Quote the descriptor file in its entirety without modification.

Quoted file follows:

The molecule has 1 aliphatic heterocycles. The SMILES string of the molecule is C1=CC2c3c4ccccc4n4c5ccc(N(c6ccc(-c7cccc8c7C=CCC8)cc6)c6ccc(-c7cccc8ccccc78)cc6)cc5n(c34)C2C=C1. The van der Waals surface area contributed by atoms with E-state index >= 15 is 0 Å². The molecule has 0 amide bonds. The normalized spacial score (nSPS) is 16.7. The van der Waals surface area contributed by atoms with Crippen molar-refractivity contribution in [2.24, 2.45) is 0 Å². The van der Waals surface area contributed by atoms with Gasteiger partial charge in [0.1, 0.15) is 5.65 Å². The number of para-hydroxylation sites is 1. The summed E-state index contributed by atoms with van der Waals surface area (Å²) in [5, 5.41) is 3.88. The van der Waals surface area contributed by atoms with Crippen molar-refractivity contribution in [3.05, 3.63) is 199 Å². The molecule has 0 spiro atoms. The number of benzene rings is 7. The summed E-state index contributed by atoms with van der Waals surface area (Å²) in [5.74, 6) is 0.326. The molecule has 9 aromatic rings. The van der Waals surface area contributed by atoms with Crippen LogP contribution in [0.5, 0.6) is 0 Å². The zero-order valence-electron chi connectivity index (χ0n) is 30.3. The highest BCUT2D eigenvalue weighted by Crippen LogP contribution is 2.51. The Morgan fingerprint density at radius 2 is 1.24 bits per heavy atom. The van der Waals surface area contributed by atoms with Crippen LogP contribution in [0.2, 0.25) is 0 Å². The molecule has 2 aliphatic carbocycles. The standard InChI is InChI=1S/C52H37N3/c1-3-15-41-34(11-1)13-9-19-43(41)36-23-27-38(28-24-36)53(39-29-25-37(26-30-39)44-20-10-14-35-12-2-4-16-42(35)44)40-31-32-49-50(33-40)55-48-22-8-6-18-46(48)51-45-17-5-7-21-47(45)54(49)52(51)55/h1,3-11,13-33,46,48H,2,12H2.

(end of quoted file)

The molecule has 1 aliphatic heterocycles. The SMILES string of the molecule is C1=CC2c3c4ccccc4n4c5ccc(N(c6ccc(-c7cccc8c7C=CCC8)cc6)c6ccc(-c7cccc8ccccc78)cc6)cc5n(c34)C2C=C1. The van der Waals surface area contributed by atoms with E-state index >= 15 is 0 Å². The molecule has 0 amide bonds. The normalized spacial score (nSPS) is 16.7. The van der Waals surface area contributed by atoms with Crippen molar-refractivity contribution in [2.24, 2.45) is 0 Å². The van der Waals surface area contributed by atoms with Gasteiger partial charge in [0.1, 0.15) is 5.65 Å². The number of para-hydroxylation sites is 1. The summed E-state index contributed by atoms with van der Waals surface area (Å²) in [5, 5.41) is 3.88. The van der Waals surface area contributed by atoms with Crippen molar-refractivity contribution in [3.05, 3.63) is 199 Å². The molecule has 0 spiro atoms. The number of benzene rings is 7. The summed E-state index contributed by atoms with van der Waals surface area (Å²) in [5.74, 6) is 0.326. The molecule has 9 aromatic rings. The van der Waals surface area contributed by atoms with Crippen LogP contribution in [0.5, 0.6) is 0 Å². The zero-order valence-electron chi connectivity index (χ0n) is 30.3. The highest BCUT2D eigenvalue weighted by Crippen LogP contribution is 2.51. The Morgan fingerprint density at radius 2 is 1.24 bits per heavy atom. The van der Waals surface area contributed by atoms with Crippen LogP contribution in [0.2, 0.25) is 0 Å². The molecule has 2 aliphatic carbocycles. The standard InChI is InChI=1S/C52H37N3/c1-3-15-41-34(11-1)13-9-19-43(41)36-23-27-38(28-24-36)53(39-29-25-37(26-30-39)44-20-10-14-35-12-2-4-16-42(35)44)40-31-32-49-50(33-40)55-48-22-8-6-18-46(48)51-45-17-5-7-21-47(45)54(49)52(51)55/h1,3-11,13-33,46,48H,2,12H2.